Wiring for tstat when line is at the heater.

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  #1  
Old 12-10-08, 11:22 PM
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Wiring for tstat when line is at the heater.

Hey all,

Thanks in advance for your help. I am fairly new to electrical but have done some residential lighting branch circuit wiring, but this is my first time dealing with heat and thermostats. In my family room there are two heaters, both 240-volt Cadet ZA-202 wall heaters rated 2000 watts@240-volts. There was a mechanical-style thermostat installed to control both heaters, but the confusing part is how it's connected. SP is the service panel, S is the single-pole thermostat, and H1 and H2 are the heaters:



The circuit uses 10 gauge NM-B 2-wire with both conductors used as ungrounded "hot" conductors and each conductor protected by a 20A CB. Not having a grounded neutral conductor is messing with my head, but that aside, I don't understand how this works. In this scenario, my logic tells me that the thermostat would have no control over the heaters. The heaters would be receiving uninterrupted current from the service panel because the tstat is not in-line with the heaters. I guess I am not understanding the flow of electric current.

I'd like to install a programmable double-pole thermostat to control the circuit, but as far as I can tell, that isn't possible without the line coming into the thermostat, which would dictate either re-wiring or moving the thermostat. I read once somewhere that double-pole thermostats are a code requirement for 240-volt circuits in the U.S. Anyone know if that's true? I live in Oregon.

Thanks,
William
 
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Old 12-11-08, 06:37 PM
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Originally Posted by wmcglass View Post
The circuit uses 10 gauge NM-B 2-wire with both conductors used as ungrounded "hot" conductors and each conductor protected by a 20A CB. Not having a grounded neutral conductor is messing with my head
The service to your house is 240V single split phase. You want to use the full 240 volts for you heater so no need to split with a neutral. In your situation just think of one wire as being the neutral and wire accordingly. (Keep in mind though that both wires are hot when the breaker is on).

Originally Posted by wmcglass View Post
but that aside, I don't understand how this works. In this scenario, my logic tells me that the thermostat would have no control over the heaters. The heaters would be receiving uninterrupted current from the service panel because the tstat is not in-line with the heaters. I guess I am not understanding the flow of electric current.
You need to have another look as your wiring diagram is wrong and the heaters would be powered 24/7 in that arrangement not to mention the tstat would cause a short circuit across the 2 wires. One wire from the service panel goes to the tstat first, then on to the heaters. The other goes from the service panel directly to the heaters. This is no different the wiring a light switch to switch a light, except here you light switch is the tstat and your light is the heaters.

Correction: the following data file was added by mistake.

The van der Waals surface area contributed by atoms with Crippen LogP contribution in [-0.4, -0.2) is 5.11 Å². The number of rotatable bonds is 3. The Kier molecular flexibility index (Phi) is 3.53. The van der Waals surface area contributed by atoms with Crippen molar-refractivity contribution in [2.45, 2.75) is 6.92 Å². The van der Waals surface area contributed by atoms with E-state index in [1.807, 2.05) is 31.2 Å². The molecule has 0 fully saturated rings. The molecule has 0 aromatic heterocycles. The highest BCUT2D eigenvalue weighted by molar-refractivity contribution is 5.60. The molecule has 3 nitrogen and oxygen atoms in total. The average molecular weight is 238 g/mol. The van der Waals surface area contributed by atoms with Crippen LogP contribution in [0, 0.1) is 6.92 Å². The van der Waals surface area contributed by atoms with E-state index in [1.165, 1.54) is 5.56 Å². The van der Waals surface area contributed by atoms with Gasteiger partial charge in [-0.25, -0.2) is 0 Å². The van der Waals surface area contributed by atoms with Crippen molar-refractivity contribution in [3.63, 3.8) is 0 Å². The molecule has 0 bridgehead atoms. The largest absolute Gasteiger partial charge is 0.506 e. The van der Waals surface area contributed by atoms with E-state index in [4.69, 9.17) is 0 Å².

Originally Posted by wmcglass View Post
I'd like to install a programmable double-pole thermostat to control the circuit, but as far as I can tell, that isn't possible without the line coming into the thermostat, which would dictate either re-wiring or moving the thermostat. I read once somewhere that double-pole thermostats are a code requirement for 240-volt circuits in the U.S. Anyone know if that's true? I live in Oregon.
Its NEC code 424.19. You need a disconnecting means. A two pole tstat would work, but not in your case because of the wiring. I would do the following; The code allows you to install a two pole switch with a marked off position at the baseboard (per 424.19(C)) as your disconnecting means. Then you could go ahead with the single pole tstat and that would be legal. Also my experience has been it is difficult to find 2 pole programmable tstats (I have no idea why, but it has been the case).
 

Last edited by doug321; 12-11-08 at 07:05 PM.
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Old 12-12-08, 02:43 PM
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This article might help you unmess your head.
 
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Old 12-13-08, 12:39 PM
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Thank you both tremendously for your help! I haven't read through the article yet, but will certainly make a point to. I went down to Jerry's (a local Oregon hardware store) and got a voltage detector pen so I could come to a better conclusion about how it's wired. Here is how it is actually wired:



So it would appear that the thermostat is only switching one leg of the circuit as Doug suggested. I'll look into installing a double-pole tstat at the first heater. I, too, had a hard time finding a programmable double-pole thermostat. It seems that the selection in the line-voltage arena is slim all around. The one that I found is the Lux ELV4. They don't have it listed on their website, but it was available at Jerry's and Amazon.com.


Thanks again!
William
 
 

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